A versatile and easy to use vehicle platform for hobby-grade projects
- Reference platforms
- Supported sensors
- How to get started
- Project documentation
This repository, includes everything necessary to set up a Smartcar platform. The Smartcar, is a vehicular educational platform, which enables the user to develop various robotic applications in an affordable, pedagogic and easy way. It is intended for persons with basic programming knowledge and little to no experience of electronics, mechanics or robotics. More experienced users, should also find this approach convenient, due to its open source nature, high level API and object oriented design.
Despite the software being hardware-agnostic, historically, development has been based on specific
hardware. Initially, the Smartcar shield was used on top of an Arduino, using cheap car kits.
This setup will be referred to as
Since the winter of 2019, a new platform was developed from scratch, using the WiFi and Bluetooth
enabled ESP32 as the vehicle's "brain". This setup will be referred to as
will be considered the default one from now on. It offers greater robustness and many more
possibilities, as it offers out-of-the-box connectivity.
The Smartcar platform is a complete hardware solution for your hobby-grade, connected vehicle project. It is comprised of the chassis, made out of printed circuit boards, stacked on each other and an ESP32 development board that drives the motors, controls the sensors and communicates with the world via WiFi and Bluetooth.
There are 4 motors with directional odometers which enable not only to determine how much the
wheels have moved but also the direction they spin. It is equipped with a GY-50 gyroscope module
(based on the L3G4200D sensor) to provide heading information and sockets to optionally connect
VL45L0X LIDAR sensors to provide distance measurements. It is powered up by 8 AA batteries
and you can find the boards' source files in extras/eagle/smartcar_platform.
The Smartcar shield is an open hardware PCB, that is effortlessly stacked on top of an Arduino. It includes an L293D H-bridge chip, that drives the motors, screw terminals to connect the motors and a battery to them and a GY-50 gyroscope module (based on the L3G4200D sensor). In extras/eagle/smartcar_shield you can find the design files for the board, in a modifiable form, using free software. There are also the options, to order it as-is, from either USA or China based manufacturers.
The Smartcar shield, facilitates efficient cable management, helps to preserve space and is as small as possible, in order to keep the manufacturing price low. Additionally, the components necessary to assemble it, are widely available over the Internet. Furthermore, you can find 2D CAD drawings of the Smartcar chassis in various formats, at /extras/cad/2D which you can freely use in order to fabricate your own, e.g. with a milling machine or a laser cutter.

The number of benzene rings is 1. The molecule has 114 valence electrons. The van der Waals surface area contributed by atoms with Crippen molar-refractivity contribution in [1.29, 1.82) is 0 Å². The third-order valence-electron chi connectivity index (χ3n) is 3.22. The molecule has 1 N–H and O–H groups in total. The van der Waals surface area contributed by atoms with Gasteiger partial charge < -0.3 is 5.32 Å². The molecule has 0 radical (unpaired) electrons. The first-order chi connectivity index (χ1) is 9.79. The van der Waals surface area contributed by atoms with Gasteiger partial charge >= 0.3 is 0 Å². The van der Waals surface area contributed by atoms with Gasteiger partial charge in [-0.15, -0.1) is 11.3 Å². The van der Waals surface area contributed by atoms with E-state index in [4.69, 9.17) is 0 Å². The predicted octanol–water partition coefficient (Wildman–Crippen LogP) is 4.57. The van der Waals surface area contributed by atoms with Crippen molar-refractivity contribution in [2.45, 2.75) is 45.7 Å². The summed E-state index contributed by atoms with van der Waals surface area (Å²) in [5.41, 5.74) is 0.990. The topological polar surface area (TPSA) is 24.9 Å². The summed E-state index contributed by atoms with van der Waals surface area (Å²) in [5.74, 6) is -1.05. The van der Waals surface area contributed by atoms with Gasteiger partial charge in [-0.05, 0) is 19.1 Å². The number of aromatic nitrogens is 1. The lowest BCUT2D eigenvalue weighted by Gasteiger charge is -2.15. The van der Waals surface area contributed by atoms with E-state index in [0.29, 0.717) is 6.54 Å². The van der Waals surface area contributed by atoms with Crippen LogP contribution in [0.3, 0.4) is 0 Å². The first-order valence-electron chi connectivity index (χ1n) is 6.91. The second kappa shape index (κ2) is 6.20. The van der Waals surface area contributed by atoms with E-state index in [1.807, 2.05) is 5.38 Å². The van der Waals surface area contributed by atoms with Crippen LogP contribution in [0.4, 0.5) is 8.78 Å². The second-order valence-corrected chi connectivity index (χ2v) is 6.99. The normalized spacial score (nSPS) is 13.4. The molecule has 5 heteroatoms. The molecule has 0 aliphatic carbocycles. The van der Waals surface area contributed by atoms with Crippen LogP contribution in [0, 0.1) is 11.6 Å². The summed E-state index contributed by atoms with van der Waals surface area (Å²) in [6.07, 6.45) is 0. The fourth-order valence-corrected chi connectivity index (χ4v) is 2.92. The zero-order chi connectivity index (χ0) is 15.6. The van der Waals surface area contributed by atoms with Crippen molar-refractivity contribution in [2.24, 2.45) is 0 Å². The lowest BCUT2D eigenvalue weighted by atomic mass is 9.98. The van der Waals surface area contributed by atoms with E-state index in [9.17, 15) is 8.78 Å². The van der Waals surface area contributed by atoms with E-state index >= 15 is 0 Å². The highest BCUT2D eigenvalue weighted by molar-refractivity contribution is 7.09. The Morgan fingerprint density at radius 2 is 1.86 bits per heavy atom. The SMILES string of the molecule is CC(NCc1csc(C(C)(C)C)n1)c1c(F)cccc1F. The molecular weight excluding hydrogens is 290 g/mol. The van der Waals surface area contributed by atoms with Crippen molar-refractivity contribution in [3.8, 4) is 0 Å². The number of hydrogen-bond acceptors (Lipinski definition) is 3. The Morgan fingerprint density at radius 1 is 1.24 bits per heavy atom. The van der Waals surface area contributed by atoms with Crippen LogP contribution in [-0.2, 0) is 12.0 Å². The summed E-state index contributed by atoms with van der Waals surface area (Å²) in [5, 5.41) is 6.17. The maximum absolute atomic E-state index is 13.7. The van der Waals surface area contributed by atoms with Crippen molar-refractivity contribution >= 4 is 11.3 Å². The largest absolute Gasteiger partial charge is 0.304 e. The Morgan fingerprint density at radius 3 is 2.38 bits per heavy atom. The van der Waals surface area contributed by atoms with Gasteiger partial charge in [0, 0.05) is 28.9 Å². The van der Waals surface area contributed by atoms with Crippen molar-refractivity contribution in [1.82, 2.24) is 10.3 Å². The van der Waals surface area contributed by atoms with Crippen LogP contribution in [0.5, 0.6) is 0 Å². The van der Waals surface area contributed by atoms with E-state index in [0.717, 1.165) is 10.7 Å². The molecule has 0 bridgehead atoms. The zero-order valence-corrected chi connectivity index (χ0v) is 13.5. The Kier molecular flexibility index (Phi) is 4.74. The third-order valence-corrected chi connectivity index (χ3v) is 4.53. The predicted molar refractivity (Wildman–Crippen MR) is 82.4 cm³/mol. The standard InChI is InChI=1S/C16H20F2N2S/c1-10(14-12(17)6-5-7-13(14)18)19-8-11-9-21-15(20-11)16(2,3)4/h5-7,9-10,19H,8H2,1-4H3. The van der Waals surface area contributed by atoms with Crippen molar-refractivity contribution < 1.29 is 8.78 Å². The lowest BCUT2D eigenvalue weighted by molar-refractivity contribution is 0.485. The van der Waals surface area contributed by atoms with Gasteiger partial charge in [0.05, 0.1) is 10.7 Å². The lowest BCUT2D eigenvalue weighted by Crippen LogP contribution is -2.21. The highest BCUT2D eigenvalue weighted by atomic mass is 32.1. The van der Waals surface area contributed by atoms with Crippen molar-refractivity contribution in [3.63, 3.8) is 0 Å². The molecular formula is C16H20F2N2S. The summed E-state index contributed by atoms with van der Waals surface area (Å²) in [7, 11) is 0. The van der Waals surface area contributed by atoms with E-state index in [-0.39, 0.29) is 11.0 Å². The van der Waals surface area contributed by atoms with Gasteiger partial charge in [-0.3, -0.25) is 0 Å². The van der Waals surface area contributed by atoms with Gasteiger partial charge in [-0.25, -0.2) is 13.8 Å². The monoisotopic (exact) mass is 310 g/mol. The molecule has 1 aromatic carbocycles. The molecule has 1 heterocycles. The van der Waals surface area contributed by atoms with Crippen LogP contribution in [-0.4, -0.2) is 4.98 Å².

The software, is the Smartcar shield Arduino library. It sports a high level API, meant to enable its users to perform tasks easily with relatively few lines of code. It intends to hide implementation details or low level hardware operations. The library, handles the various components (i.e. the vehicle and the various sensors) as objects, therefore enabling trivial control over the car's functions. The various operations exposed by the API, are thoroughly explained in API Documentation. You can find examples on how to use the library, in /examples.
The library is versatile and is independent from the shield or specific hardware. Particularly, its most important feature is that it supports multiple ways of steering and throttling with different types of motors. Moreover, it is possible to steer the vehicle by rotating the wheels on each side at a different speed, like a tank as well as by using a servo motor. Another option is to use a brushed DC motor for steering, a setup that is very common in cheap RC cars. Additionally, apart of the default brushed DC motors that are connected to the Smartcar shield, you can also use an electronic speed controller (ESC) in order to drive (throttle) the vehicle, using the very same library.
If the Smartcar shield library is installed through the Library Manager of Arduino IDE, as recommended, the user will receive a notification in their IDE, when new versions are released making updates particularly easy, without the need to use GitHub or git.
Smartcar platform (default setup)
- 1 x Modules board
- 1 x Motor board
- 4 x Brushed motors (530rpm @ 12V)
- 2 x TTL level shifters
- 1 x DOIT ESP32 devkit v1 (30 GPIO pins)
- 1 x TB6612FNG dual motor driver (Sparkfun)
- 4 x M6 (30mm) screws
- 4 x M6 nuts
- 16 x M3 (10mm) screws
- 16 x M3 nuts
- 2 x HSP 02052 Front Bumper
- 10 x 6pin 2.54 pitch female pin headers
- 2 x 15pin 2.54 pitch female pin headers
- 1 x GY-50 gyroscope
- 4 x 8pin 2.54 pitch long male pin headers (30mm long)
- 4 x 8pin 2.54 pitch female pin headers
- 3 x 10KOhm resistors
- 8 x AA battery holders
- 1 x DD40AJSA adjustable buck converter
- 4 x VL45L0x ToF distance sensors (optional)
- 4 x 4pin 2.54 angled headers to mount the sensors vertically
- Smartcar chassis
- Smartcar shield PCB
- L293D H-bridge
- GY-50 gyroscope module
- Two odometers (speed encoders) ( and  will suit commercially available chassis.  require some slight modifications)
- Male & female pin headers (optionally get stackable Arduino headers too)
- Five 2-pin screw terminals
- Pin jumper
- DIP16 socket
- 0.1uF capacitors (2)
- 100uF capacitor
- 9V or 12V battery pack (do not use a single 9V battery)
- Distance sensors
- SHARP GP2D120
- SHARP GP2Y0A02
- SHARP GP2Y0A21
- GY-50 (L3G4200D)
- Directional (4+ pins)
- Non-directional (3-pins)
How to get started
- Assemble the vehicle
- Install the library
- Connect the motors appropriately (if using the shield)
- Getting started with the Smartcar Platform
All dependencies should be downloaded automatically by the Arduino IDE's library manager.